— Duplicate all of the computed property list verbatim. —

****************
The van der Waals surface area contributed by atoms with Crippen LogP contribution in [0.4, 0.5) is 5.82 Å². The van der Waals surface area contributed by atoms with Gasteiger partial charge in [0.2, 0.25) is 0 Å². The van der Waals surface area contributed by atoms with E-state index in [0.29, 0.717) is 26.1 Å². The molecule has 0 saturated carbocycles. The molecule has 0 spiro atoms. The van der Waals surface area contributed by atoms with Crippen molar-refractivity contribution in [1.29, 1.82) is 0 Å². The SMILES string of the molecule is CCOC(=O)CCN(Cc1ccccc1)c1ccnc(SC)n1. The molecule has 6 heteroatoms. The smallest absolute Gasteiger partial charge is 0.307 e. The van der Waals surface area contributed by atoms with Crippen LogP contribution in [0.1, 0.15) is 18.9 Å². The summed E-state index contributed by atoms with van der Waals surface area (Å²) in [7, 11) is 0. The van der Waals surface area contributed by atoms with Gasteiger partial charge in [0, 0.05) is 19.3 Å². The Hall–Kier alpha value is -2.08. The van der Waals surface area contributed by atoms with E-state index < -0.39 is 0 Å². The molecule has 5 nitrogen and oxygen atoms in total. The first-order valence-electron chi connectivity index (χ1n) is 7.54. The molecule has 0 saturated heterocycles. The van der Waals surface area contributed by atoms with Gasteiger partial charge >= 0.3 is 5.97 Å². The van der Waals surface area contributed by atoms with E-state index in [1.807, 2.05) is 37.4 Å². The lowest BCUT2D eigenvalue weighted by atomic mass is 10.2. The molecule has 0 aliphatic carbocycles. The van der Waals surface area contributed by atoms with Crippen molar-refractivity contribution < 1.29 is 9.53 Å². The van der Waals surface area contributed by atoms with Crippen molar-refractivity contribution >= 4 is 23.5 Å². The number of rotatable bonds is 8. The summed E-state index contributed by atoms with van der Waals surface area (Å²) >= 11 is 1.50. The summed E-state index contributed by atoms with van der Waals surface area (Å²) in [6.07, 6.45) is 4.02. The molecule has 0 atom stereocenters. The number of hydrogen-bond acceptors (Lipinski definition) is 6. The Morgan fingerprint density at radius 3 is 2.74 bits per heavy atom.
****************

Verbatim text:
The van der Waals surface area contributed by atoms with Crippen LogP contribution in [0.4, 0.5) is 5.82 Å². The van der Waals surface area contributed by atoms with Gasteiger partial charge in [0.2, 0.25) is 0 Å². The van der Waals surface area contributed by atoms with E-state index in [0.29, 0.717) is 26.1 Å². The molecule has 0 saturated carbocycles. The molecule has 0 spiro atoms. The van der Waals surface area contributed by atoms with Crippen molar-refractivity contribution in [1.29, 1.82) is 0 Å². The SMILES string of the molecule is CCOC(=O)CCN(Cc1ccccc1)c1ccnc(SC)n1. The molecule has 6 heteroatoms. The smallest absolute Gasteiger partial charge is 0.307 e. The van der Waals surface area contributed by atoms with Crippen LogP contribution in [0.1, 0.15) is 18.9 Å². The summed E-state index contributed by atoms with van der Waals surface area (Å²) in [7, 11) is 0. The van der Waals surface area contributed by atoms with Gasteiger partial charge in [0, 0.05) is 19.3 Å². The Hall–Kier alpha value is -2.08. The van der Waals surface area contributed by atoms with E-state index < -0.39 is 0 Å². The molecule has 5 nitrogen and oxygen atoms in total. The first-order valence-electron chi connectivity index (χ1n) is 7.54. The molecule has 0 saturated heterocycles. The van der Waals surface area contributed by atoms with Gasteiger partial charge >= 0.3 is 5.97 Å². The van der Waals surface area contributed by atoms with E-state index in [1.807, 2.05) is 37.4 Å². The lowest BCUT2D eigenvalue weighted by atomic mass is 10.2. The molecule has 0 aliphatic carbocycles. The van der Waals surface area contributed by atoms with Crippen molar-refractivity contribution < 1.29 is 9.53 Å². The van der Waals surface area contributed by atoms with Crippen molar-refractivity contribution >= 4 is 23.5 Å². The number of rotatable bonds is 8. The summed E-state index contributed by atoms with van der Waals surface area (Å²) >= 11 is 1.50. The summed E-state index contributed by atoms with van der Waals surface area (Å²) in [6.07, 6.45) is 4.02. The molecule has 0 atom stereocenters. The number of hydrogen-bond acceptors (Lipinski definition) is 6. The Morgan fingerprint density at radius 3 is 2.74 bits per heavy atom.